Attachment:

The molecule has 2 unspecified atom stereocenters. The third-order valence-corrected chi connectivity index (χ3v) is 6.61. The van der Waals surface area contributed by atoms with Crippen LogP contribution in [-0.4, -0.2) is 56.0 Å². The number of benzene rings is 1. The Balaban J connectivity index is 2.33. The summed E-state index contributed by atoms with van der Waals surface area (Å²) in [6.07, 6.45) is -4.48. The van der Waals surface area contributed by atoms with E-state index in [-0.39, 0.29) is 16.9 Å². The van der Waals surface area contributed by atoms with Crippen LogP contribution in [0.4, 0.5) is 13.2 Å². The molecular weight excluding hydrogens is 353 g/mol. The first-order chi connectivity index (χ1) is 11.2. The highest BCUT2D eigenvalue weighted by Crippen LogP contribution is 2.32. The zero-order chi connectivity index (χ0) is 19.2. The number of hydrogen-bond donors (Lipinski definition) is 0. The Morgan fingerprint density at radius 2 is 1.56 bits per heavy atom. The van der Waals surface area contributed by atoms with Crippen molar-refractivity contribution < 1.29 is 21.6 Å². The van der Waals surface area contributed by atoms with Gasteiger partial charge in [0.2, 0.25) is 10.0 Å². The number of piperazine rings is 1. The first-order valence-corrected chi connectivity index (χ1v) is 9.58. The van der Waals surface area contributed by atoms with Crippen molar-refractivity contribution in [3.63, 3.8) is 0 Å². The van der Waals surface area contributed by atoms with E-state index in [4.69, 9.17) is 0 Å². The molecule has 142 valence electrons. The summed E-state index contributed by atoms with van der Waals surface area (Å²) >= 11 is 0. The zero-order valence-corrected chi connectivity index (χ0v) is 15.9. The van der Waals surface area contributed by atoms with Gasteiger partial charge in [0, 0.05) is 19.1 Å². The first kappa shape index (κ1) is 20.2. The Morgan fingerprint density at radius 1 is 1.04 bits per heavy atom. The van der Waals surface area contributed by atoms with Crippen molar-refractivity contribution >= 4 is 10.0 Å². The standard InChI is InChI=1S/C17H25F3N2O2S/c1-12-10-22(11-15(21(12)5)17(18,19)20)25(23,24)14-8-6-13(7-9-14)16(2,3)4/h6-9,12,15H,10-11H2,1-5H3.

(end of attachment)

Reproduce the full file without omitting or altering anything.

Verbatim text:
The molecule has 2 unspecified atom stereocenters. The third-order valence-corrected chi connectivity index (χ3v) is 6.61. The van der Waals surface area contributed by atoms with Crippen LogP contribution in [-0.4, -0.2) is 56.0 Å². The number of benzene rings is 1. The Balaban J connectivity index is 2.33. The summed E-state index contributed by atoms with van der Waals surface area (Å²) in [6.07, 6.45) is -4.48. The van der Waals surface area contributed by atoms with E-state index in [-0.39, 0.29) is 16.9 Å². The van der Waals surface area contributed by atoms with Crippen LogP contribution in [0.4, 0.5) is 13.2 Å². The molecular weight excluding hydrogens is 353 g/mol. The first-order chi connectivity index (χ1) is 11.2. The highest BCUT2D eigenvalue weighted by Crippen LogP contribution is 2.32. The zero-order chi connectivity index (χ0) is 19.2. The number of hydrogen-bond donors (Lipinski definition) is 0. The Morgan fingerprint density at radius 2 is 1.56 bits per heavy atom. The van der Waals surface area contributed by atoms with Crippen molar-refractivity contribution < 1.29 is 21.6 Å². The van der Waals surface area contributed by atoms with Gasteiger partial charge in [0.2, 0.25) is 10.0 Å². The number of piperazine rings is 1. The first-order valence-corrected chi connectivity index (χ1v) is 9.58. The van der Waals surface area contributed by atoms with Crippen molar-refractivity contribution in [3.63, 3.8) is 0 Å². The van der Waals surface area contributed by atoms with E-state index in [4.69, 9.17) is 0 Å². The molecule has 142 valence electrons. The summed E-state index contributed by atoms with van der Waals surface area (Å²) >= 11 is 0. The zero-order valence-corrected chi connectivity index (χ0v) is 15.9. The van der Waals surface area contributed by atoms with Gasteiger partial charge in [0, 0.05) is 19.1 Å². The first kappa shape index (κ1) is 20.2. The Morgan fingerprint density at radius 1 is 1.04 bits per heavy atom. The van der Waals surface area contributed by atoms with Crippen molar-refractivity contribution >= 4 is 10.0 Å². The standard InChI is InChI=1S/C17H25F3N2O2S/c1-12-10-22(11-15(21(12)5)17(18,19)20)25(23,24)14-8-6-13(7-9-14)16(2,3)4/h6-9,12,15H,10-11H2,1-5H3.